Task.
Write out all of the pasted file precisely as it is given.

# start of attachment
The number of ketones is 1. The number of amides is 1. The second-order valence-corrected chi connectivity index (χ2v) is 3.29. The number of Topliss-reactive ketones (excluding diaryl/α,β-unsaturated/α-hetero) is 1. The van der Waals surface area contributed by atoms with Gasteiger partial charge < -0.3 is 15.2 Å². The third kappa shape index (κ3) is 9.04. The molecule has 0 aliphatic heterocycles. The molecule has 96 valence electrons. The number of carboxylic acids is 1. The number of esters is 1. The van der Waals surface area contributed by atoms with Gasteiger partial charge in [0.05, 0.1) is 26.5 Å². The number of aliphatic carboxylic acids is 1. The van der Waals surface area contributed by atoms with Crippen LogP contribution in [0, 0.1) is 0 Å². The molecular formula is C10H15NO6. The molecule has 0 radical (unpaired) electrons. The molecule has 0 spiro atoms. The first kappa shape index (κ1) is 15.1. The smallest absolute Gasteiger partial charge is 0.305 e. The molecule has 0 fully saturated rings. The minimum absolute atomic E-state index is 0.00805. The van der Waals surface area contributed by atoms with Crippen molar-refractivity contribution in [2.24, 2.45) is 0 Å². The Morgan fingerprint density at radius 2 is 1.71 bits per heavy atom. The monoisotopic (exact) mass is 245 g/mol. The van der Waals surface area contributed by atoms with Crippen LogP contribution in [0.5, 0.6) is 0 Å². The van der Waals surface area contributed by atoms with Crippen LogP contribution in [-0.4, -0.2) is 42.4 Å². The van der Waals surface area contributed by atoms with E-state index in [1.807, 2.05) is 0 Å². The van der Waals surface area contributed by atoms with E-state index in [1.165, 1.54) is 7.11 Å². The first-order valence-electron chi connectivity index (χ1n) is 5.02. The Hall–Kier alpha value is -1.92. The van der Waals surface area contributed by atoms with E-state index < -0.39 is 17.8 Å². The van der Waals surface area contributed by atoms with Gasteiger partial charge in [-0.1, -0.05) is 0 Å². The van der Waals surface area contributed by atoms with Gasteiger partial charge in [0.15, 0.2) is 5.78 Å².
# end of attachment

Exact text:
The number of ketones is 1. The number of amides is 1. The second-order valence-corrected chi connectivity index (χ2v) is 3.29. The number of Topliss-reactive ketones (excluding diaryl/α,β-unsaturated/α-hetero) is 1. The van der Waals surface area contributed by atoms with Gasteiger partial charge < -0.3 is 15.2 Å². The third kappa shape index (κ3) is 9.04. The molecule has 0 aliphatic heterocycles. The molecule has 96 valence electrons. The number of carboxylic acids is 1. The number of esters is 1. The van der Waals surface area contributed by atoms with Gasteiger partial charge in [0.05, 0.1) is 26.5 Å². The number of aliphatic carboxylic acids is 1. The van der Waals surface area contributed by atoms with Crippen LogP contribution in [0, 0.1) is 0 Å². The molecular formula is C10H15NO6. The molecule has 0 radical (unpaired) electrons. The molecule has 0 spiro atoms. The first kappa shape index (κ1) is 15.1. The smallest absolute Gasteiger partial charge is 0.305 e. The molecule has 0 fully saturated rings. The minimum absolute atomic E-state index is 0.00805. The van der Waals surface area contributed by atoms with Crippen molar-refractivity contribution in [2.24, 2.45) is 0 Å². The Morgan fingerprint density at radius 2 is 1.71 bits per heavy atom. The monoisotopic (exact) mass is 245 g/mol. The van der Waals surface area contributed by atoms with Crippen LogP contribution in [0.5, 0.6) is 0 Å². The van der Waals surface area contributed by atoms with Crippen LogP contribution in [-0.4, -0.2) is 42.4 Å². The van der Waals surface area contributed by atoms with E-state index in [1.807, 2.05) is 0 Å². The van der Waals surface area contributed by atoms with E-state index in [1.165, 1.54) is 7.11 Å². The first-order valence-electron chi connectivity index (χ1n) is 5.02. The Hall–Kier alpha value is -1.92. The van der Waals surface area contributed by atoms with E-state index < -0.39 is 17.8 Å². The van der Waals surface area contributed by atoms with Gasteiger partial charge in [-0.1, -0.05) is 0 Å². The van der Waals surface area contributed by atoms with Gasteiger partial charge in [0.15, 0.2) is 5.78 Å².